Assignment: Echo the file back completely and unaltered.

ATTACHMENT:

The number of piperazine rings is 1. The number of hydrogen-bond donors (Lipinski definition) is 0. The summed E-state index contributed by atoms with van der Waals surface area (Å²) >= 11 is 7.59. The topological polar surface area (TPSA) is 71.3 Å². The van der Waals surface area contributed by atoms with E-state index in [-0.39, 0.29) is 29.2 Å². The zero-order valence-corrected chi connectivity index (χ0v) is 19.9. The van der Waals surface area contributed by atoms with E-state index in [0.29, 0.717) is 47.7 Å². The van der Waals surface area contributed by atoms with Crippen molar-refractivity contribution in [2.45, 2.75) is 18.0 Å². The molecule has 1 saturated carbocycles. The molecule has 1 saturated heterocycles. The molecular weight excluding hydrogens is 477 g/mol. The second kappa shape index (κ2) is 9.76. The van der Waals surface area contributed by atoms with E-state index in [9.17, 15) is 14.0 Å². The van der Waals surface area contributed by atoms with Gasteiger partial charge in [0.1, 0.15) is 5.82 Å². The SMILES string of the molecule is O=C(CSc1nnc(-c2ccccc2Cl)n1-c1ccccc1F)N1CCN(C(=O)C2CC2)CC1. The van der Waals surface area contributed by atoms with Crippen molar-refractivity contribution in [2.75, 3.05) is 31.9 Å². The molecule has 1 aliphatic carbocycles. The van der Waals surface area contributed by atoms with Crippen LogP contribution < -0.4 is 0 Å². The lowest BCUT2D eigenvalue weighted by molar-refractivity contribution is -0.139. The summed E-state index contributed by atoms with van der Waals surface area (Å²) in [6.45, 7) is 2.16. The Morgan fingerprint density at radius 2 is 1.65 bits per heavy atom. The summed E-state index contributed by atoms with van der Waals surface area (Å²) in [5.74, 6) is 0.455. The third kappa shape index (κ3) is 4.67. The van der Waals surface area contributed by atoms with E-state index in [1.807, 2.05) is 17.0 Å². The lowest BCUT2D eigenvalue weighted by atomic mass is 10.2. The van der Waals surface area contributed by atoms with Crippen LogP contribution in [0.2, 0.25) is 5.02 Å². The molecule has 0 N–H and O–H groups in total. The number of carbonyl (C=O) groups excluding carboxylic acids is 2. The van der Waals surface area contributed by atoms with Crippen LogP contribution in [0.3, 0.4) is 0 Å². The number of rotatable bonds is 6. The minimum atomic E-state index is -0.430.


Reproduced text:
The number of piperazine rings is 1. The number of hydrogen-bond donors (Lipinski definition) is 0. The summed E-state index contributed by atoms with van der Waals surface area (Å²) >= 11 is 7.59. The topological polar surface area (TPSA) is 71.3 Å². The van der Waals surface area contributed by atoms with E-state index in [-0.39, 0.29) is 29.2 Å². The zero-order valence-corrected chi connectivity index (χ0v) is 19.9. The van der Waals surface area contributed by atoms with E-state index in [0.29, 0.717) is 47.7 Å². The van der Waals surface area contributed by atoms with Crippen molar-refractivity contribution in [2.45, 2.75) is 18.0 Å². The molecule has 1 saturated carbocycles. The molecule has 1 saturated heterocycles. The molecular weight excluding hydrogens is 477 g/mol. The second kappa shape index (κ2) is 9.76. The van der Waals surface area contributed by atoms with E-state index in [9.17, 15) is 14.0 Å². The van der Waals surface area contributed by atoms with Gasteiger partial charge in [0.1, 0.15) is 5.82 Å². The SMILES string of the molecule is O=C(CSc1nnc(-c2ccccc2Cl)n1-c1ccccc1F)N1CCN(C(=O)C2CC2)CC1. The van der Waals surface area contributed by atoms with Crippen molar-refractivity contribution in [2.75, 3.05) is 31.9 Å². The molecule has 1 aliphatic carbocycles. The van der Waals surface area contributed by atoms with Crippen LogP contribution < -0.4 is 0 Å². The lowest BCUT2D eigenvalue weighted by molar-refractivity contribution is -0.139. The summed E-state index contributed by atoms with van der Waals surface area (Å²) in [6.45, 7) is 2.16. The Morgan fingerprint density at radius 2 is 1.65 bits per heavy atom. The summed E-state index contributed by atoms with van der Waals surface area (Å²) in [5.74, 6) is 0.455. The third kappa shape index (κ3) is 4.67. The van der Waals surface area contributed by atoms with E-state index in [1.807, 2.05) is 17.0 Å². The lowest BCUT2D eigenvalue weighted by atomic mass is 10.2. The van der Waals surface area contributed by atoms with Crippen LogP contribution in [0.2, 0.25) is 5.02 Å². The molecule has 0 N–H and O–H groups in total. The number of carbonyl (C=O) groups excluding carboxylic acids is 2. The van der Waals surface area contributed by atoms with Crippen LogP contribution in [0.3, 0.4) is 0 Å². The number of rotatable bonds is 6. The minimum atomic E-state index is -0.430.